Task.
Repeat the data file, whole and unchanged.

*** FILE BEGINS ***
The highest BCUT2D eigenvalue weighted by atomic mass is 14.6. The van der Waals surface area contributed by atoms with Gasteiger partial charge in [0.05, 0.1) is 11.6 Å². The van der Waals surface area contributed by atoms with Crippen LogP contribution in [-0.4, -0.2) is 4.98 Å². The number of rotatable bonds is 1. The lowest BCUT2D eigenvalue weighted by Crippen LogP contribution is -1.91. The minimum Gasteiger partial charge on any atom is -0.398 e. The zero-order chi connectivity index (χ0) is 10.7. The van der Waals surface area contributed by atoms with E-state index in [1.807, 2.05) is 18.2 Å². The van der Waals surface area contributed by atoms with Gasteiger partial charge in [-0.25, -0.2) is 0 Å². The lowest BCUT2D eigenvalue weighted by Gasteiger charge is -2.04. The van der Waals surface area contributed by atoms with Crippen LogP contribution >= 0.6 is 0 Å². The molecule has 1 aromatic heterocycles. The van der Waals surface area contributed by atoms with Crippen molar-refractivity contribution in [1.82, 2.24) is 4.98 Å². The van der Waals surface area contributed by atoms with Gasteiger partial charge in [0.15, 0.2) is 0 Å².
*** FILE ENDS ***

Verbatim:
The highest BCUT2D eigenvalue weighted by atomic mass is 14.6. The van der Waals surface area contributed by atoms with Gasteiger partial charge in [0.05, 0.1) is 11.6 Å². The van der Waals surface area contributed by atoms with Crippen LogP contribution in [-0.4, -0.2) is 4.98 Å². The number of rotatable bonds is 1. The lowest BCUT2D eigenvalue weighted by Crippen LogP contribution is -1.91. The minimum Gasteiger partial charge on any atom is -0.398 e. The zero-order chi connectivity index (χ0) is 10.7. The van der Waals surface area contributed by atoms with E-state index in [1.807, 2.05) is 18.2 Å². The van der Waals surface area contributed by atoms with Gasteiger partial charge in [-0.25, -0.2) is 0 Å². The lowest BCUT2D eigenvalue weighted by Gasteiger charge is -2.04. The van der Waals surface area contributed by atoms with Crippen LogP contribution >= 0.6 is 0 Å². The molecule has 1 aromatic heterocycles. The van der Waals surface area contributed by atoms with Crippen molar-refractivity contribution in [1.82, 2.24) is 4.98 Å². The van der Waals surface area contributed by atoms with Gasteiger partial charge in [0.15, 0.2) is 0 Å².